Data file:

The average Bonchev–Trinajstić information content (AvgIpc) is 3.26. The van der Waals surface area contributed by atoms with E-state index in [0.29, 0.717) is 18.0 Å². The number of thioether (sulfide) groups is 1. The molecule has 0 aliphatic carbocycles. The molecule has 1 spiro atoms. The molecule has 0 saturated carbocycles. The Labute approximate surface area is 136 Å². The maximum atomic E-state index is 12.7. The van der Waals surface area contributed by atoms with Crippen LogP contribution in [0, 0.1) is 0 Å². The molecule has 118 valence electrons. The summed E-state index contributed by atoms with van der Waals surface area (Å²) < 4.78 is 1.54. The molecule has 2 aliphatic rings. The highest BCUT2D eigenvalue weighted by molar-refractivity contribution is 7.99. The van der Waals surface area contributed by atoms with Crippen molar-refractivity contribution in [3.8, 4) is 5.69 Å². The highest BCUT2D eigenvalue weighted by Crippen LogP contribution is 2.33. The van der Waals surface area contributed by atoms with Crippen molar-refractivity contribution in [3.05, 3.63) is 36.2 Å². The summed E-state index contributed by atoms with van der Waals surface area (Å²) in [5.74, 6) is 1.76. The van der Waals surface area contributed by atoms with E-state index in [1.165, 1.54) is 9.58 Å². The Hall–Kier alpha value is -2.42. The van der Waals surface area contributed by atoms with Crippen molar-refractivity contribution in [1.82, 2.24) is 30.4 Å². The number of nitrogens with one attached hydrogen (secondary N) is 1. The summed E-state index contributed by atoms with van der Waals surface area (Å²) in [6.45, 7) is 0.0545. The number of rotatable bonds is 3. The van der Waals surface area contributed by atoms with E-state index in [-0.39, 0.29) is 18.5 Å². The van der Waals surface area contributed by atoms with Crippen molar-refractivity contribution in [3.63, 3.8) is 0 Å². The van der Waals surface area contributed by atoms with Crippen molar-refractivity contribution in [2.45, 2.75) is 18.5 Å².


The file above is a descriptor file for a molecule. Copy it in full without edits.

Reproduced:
The average Bonchev–Trinajstić information content (AvgIpc) is 3.26. The van der Waals surface area contributed by atoms with E-state index in [0.29, 0.717) is 18.0 Å². The number of thioether (sulfide) groups is 1. The molecule has 0 aliphatic carbocycles. The molecule has 1 spiro atoms. The molecule has 0 saturated carbocycles. The Labute approximate surface area is 136 Å². The maximum atomic E-state index is 12.7. The van der Waals surface area contributed by atoms with Crippen LogP contribution in [0, 0.1) is 0 Å². The molecule has 118 valence electrons. The summed E-state index contributed by atoms with van der Waals surface area (Å²) < 4.78 is 1.54. The molecule has 2 aliphatic rings. The highest BCUT2D eigenvalue weighted by molar-refractivity contribution is 7.99. The van der Waals surface area contributed by atoms with Crippen molar-refractivity contribution in [3.8, 4) is 5.69 Å². The highest BCUT2D eigenvalue weighted by Crippen LogP contribution is 2.33. The van der Waals surface area contributed by atoms with Crippen molar-refractivity contribution in [3.05, 3.63) is 36.2 Å². The summed E-state index contributed by atoms with van der Waals surface area (Å²) in [5.74, 6) is 1.76. The van der Waals surface area contributed by atoms with E-state index in [1.165, 1.54) is 9.58 Å². The Hall–Kier alpha value is -2.42. The van der Waals surface area contributed by atoms with Crippen molar-refractivity contribution in [1.82, 2.24) is 30.4 Å². The number of nitrogens with one attached hydrogen (secondary N) is 1. The summed E-state index contributed by atoms with van der Waals surface area (Å²) in [6.45, 7) is 0.0545. The number of rotatable bonds is 3. The van der Waals surface area contributed by atoms with E-state index in [-0.39, 0.29) is 18.5 Å². The van der Waals surface area contributed by atoms with Crippen molar-refractivity contribution in [3.63, 3.8) is 0 Å². The van der Waals surface area contributed by atoms with Crippen molar-refractivity contribution in [2.45, 2.75) is 18.5 Å².